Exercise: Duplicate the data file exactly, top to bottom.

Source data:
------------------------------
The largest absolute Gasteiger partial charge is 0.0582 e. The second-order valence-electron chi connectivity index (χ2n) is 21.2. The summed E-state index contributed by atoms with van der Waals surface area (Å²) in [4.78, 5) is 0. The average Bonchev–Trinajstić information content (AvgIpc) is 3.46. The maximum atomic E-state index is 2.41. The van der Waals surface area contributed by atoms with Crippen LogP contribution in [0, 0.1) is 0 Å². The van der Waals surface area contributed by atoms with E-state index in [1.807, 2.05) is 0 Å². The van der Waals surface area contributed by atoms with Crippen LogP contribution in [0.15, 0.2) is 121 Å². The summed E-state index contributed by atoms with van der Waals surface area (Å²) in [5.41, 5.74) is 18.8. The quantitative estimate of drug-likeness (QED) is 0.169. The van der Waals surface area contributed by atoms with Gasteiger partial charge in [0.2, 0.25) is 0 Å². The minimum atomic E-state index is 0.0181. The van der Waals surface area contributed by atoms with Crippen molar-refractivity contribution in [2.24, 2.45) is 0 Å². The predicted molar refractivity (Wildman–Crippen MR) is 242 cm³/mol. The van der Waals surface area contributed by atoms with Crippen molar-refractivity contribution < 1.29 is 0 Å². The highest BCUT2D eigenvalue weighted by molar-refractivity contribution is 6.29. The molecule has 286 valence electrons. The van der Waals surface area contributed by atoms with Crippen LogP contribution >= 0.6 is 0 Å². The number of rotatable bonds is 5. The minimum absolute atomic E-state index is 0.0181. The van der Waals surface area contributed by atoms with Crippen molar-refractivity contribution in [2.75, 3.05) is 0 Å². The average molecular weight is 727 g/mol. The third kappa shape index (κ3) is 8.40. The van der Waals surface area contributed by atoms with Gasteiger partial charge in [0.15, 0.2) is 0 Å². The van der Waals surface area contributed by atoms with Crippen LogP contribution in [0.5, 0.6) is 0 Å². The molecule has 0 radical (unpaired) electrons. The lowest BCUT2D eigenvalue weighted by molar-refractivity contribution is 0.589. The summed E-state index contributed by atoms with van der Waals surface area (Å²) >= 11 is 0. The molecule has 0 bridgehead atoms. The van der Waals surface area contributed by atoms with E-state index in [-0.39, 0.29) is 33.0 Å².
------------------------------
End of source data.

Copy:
The largest absolute Gasteiger partial charge is 0.0582 e. The second-order valence-electron chi connectivity index (χ2n) is 21.2. The summed E-state index contributed by atoms with van der Waals surface area (Å²) in [4.78, 5) is 0. The average Bonchev–Trinajstić information content (AvgIpc) is 3.46. The maximum atomic E-state index is 2.41. The van der Waals surface area contributed by atoms with Crippen LogP contribution in [0, 0.1) is 0 Å². The van der Waals surface area contributed by atoms with E-state index in [1.807, 2.05) is 0 Å². The van der Waals surface area contributed by atoms with Crippen LogP contribution in [0.15, 0.2) is 121 Å². The summed E-state index contributed by atoms with van der Waals surface area (Å²) in [5.41, 5.74) is 18.8. The quantitative estimate of drug-likeness (QED) is 0.169. The van der Waals surface area contributed by atoms with Gasteiger partial charge in [0.2, 0.25) is 0 Å². The minimum atomic E-state index is 0.0181. The van der Waals surface area contributed by atoms with Crippen molar-refractivity contribution in [2.24, 2.45) is 0 Å². The predicted molar refractivity (Wildman–Crippen MR) is 242 cm³/mol. The van der Waals surface area contributed by atoms with Crippen molar-refractivity contribution < 1.29 is 0 Å². The highest BCUT2D eigenvalue weighted by molar-refractivity contribution is 6.29. The molecule has 286 valence electrons. The van der Waals surface area contributed by atoms with Crippen LogP contribution >= 0.6 is 0 Å². The number of rotatable bonds is 5. The minimum absolute atomic E-state index is 0.0181. The van der Waals surface area contributed by atoms with Crippen molar-refractivity contribution in [2.75, 3.05) is 0 Å². The average molecular weight is 727 g/mol. The third kappa shape index (κ3) is 8.40. The van der Waals surface area contributed by atoms with Gasteiger partial charge in [0.15, 0.2) is 0 Å². The van der Waals surface area contributed by atoms with Crippen LogP contribution in [0.5, 0.6) is 0 Å². The molecule has 0 radical (unpaired) electrons. The lowest BCUT2D eigenvalue weighted by molar-refractivity contribution is 0.589. The summed E-state index contributed by atoms with van der Waals surface area (Å²) >= 11 is 0. The molecule has 0 bridgehead atoms. The van der Waals surface area contributed by atoms with E-state index in [-0.39, 0.29) is 33.0 Å².